1239
/en/arbeid-og-lonn/statistikker/arbmiljo/arkiv
1239
Poor collaboration in public sector
statistikk
2001-11-27T10:00:00.000Z
Labour market and earnings;Social conditions, welfare and crime
en
arbmiljo, Working environment, survey on living conditions, working conditions, physical working environment (for example noise, work position, indoor climate), ergonomics, psychosocial work environment (for example well-being, conflicts, threats), bullying, organisational work environment (for example work load, working arrangements, employee participation), work-related health problems, accidents at workLiving conditions , Working environment, sickness absence, strikes and lockouts, Social conditions, welfare and crime, Labour market and earnings
false

Working environment, survey on living conditions2000

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Poor collaboration in public sector

In comparison with other industries collaboration in public sector is poor between employees and managers and among employees.

In May 2001 the first results from the Survey of Living Conditions 2000 were published. The focus then was on organisational and physical work environment, wages and prospects of further development, for men and women in different age groups. Statistics Norway now presents statistics from the areas of trade unionists and health and absence from work due to illness. In addition to gender and age, we also look at different industries, different sizes of establishments and different ways of working.

Public sector

In general about three of ten employees often or sometimes experience conflicts between employees and managers. In public sector, witch consists of public administration, education and health, 36 per cent of the employees experienced conflicts with managers.

24 to 26 per cent of the employees in public sector experience conflicts among employees. Among employees in general the percentage that experiences these kinds of conflicts is 18.

Employees in the smallest establishments

About three in ten employees in establishments with 1-19 employees replied that they to a high degree could decide their duties and assignments, while 25 per cent of all employees replied the same. Six in ten replied that they to a high degree could decide how to carry out their duties and assignments. 43 per cent can decide deadlines and work tempo. Also when it comes to deciding holidays employees in the smallest establishments have better control than other employees. But the tendency in all establishments is that the amount of control has decreased from 1996 to 2000.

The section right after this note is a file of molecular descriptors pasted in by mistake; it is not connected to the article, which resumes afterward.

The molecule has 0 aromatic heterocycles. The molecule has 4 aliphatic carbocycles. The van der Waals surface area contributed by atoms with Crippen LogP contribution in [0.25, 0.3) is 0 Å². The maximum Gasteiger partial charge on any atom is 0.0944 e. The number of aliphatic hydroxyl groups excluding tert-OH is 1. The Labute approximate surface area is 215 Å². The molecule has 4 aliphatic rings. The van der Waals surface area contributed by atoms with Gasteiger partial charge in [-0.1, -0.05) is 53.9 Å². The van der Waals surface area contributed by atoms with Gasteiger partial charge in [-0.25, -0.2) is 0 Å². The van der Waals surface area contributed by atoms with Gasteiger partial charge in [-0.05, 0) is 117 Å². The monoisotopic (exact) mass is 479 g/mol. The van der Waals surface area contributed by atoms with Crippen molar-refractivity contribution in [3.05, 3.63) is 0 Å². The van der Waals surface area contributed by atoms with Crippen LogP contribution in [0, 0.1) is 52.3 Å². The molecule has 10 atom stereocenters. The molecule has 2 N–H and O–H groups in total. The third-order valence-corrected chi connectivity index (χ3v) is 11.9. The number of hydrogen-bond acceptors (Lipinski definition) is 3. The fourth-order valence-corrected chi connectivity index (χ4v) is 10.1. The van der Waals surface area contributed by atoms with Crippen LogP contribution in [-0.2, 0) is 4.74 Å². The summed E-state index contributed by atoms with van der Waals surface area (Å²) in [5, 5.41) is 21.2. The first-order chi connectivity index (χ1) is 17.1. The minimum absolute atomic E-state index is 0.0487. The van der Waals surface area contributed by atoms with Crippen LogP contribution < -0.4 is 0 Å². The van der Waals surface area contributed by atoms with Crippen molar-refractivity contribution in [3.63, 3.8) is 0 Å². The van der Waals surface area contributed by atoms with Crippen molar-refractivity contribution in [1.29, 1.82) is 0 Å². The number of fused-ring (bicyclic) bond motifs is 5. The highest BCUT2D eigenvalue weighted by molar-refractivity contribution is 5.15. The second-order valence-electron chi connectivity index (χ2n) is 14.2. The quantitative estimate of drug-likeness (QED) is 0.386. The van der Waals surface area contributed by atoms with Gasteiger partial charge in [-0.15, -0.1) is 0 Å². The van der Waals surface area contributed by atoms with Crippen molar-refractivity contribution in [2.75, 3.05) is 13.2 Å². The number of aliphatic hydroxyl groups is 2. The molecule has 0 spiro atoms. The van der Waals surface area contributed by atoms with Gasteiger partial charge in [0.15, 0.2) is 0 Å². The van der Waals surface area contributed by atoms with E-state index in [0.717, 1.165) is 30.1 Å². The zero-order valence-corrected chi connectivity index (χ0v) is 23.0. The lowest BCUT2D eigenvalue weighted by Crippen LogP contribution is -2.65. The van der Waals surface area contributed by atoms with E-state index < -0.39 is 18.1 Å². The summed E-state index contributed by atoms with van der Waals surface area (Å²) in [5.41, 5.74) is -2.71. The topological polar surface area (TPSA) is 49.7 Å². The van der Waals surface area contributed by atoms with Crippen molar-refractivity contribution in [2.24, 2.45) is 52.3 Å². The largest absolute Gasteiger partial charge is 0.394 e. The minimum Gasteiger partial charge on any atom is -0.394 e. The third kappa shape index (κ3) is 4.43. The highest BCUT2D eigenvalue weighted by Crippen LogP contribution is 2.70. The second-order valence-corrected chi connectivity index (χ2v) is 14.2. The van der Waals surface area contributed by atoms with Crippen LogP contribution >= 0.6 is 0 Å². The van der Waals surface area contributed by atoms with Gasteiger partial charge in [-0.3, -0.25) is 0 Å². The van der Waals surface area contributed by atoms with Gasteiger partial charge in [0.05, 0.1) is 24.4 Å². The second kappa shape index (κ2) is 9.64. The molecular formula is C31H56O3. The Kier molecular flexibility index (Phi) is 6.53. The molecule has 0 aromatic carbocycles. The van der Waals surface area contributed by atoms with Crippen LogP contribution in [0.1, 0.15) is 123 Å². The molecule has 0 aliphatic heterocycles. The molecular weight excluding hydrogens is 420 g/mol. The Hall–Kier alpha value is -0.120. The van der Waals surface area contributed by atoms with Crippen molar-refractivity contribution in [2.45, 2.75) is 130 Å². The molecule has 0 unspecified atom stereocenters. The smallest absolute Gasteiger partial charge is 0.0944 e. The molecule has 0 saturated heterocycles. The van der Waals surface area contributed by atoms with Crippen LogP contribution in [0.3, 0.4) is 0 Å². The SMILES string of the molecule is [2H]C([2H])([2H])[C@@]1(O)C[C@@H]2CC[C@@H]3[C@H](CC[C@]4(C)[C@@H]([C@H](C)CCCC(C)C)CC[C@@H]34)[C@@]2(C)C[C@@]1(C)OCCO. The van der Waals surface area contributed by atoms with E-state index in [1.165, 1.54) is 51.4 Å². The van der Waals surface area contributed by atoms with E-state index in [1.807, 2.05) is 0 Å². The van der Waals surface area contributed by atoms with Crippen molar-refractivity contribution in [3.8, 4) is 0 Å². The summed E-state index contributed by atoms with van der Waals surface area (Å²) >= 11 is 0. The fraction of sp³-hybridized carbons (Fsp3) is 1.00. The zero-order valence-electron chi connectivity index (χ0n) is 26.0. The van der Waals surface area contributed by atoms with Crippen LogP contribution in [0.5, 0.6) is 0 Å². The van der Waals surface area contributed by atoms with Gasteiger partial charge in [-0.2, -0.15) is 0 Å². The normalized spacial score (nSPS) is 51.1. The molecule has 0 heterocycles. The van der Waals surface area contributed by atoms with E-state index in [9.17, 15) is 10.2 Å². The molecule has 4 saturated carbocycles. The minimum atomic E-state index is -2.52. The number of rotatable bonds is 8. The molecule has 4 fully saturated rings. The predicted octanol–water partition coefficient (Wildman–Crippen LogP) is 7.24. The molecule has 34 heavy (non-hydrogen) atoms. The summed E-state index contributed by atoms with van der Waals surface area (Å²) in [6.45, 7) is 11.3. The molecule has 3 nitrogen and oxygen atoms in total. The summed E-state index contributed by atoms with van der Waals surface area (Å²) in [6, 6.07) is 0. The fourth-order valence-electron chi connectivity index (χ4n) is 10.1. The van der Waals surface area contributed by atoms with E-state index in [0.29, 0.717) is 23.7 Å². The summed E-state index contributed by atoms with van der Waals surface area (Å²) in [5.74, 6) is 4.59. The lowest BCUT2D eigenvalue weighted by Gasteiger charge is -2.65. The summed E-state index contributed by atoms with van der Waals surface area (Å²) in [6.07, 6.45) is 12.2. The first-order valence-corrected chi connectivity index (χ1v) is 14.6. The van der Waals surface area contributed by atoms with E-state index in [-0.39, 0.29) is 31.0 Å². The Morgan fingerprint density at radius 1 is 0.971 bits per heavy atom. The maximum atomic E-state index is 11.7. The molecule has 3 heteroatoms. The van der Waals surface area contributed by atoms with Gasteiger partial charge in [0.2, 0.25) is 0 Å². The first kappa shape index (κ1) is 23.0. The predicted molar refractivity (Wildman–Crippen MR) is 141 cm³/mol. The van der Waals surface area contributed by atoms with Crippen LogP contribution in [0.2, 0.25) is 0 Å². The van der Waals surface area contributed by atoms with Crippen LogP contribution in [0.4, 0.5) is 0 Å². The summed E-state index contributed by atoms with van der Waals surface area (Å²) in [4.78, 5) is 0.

While about three in ten employees in general often or sometimes experience conflicts between employees and managers, only two in ten employees in establishments with 1-19 employees experience the same. These establishments also have fewer conflicts between employees and between employees and customers / clients.

Safety deputies and work environment committees

The percentages of employees working in establishments with a safety deputy have decreased from 76 to 73 per cent from 1996 to 2000. The same trend applies to establishments with work environment committees. The percentages of employees working in these establishments have decreased from 55 to 51 per cent.

Membership in trade unions

57 per cent of all employees were members in a trade union in 2000. This was the same as in 1996. More women than men have joined a trade union. Six in ten female employees are members and 54 per cent of male employees are members.

Establishments with 200 employees or more have the highest level of membership in unions. 92 per cent of the employees in these establishments are members in a trade union as opposed to 45 per cent in establishments with 1-19 employees.

Most members in trade unions can be found in public administration, education and mining/power industries. While about eight in ten are members in a trade union in these, less than six in ten of all employees are members in a trade union.

Job-related health problems

Many employees have problems with muscular and skeletal problems as a result of their work conditions. Problems with the neck and shoulders are the most common ones. If we look at all muscular problems, a small decline has occurred from 1996 to 2000. 24 per cent had these problems in 1996, 20 per cent in 2000.

Women more often than men report muscular and skeleton problems as a result of their work situation. Especially women aged 45-66 years report these problems. About three in ten report these problems. Among men the same age the percentage is 15.

27 per cent of all employees reported that they felt down once a month or more often subject to critique or difficulties at work. Women experience this to a larger degree than men. Only 3 per cent of all employees reported that they to a high degree every day experience work as a psychical strain.

More serious problems such as anxiety and depression due to work problems are not common. 1 per cent of all employees had problems with anxiety and depression or felt down because of work.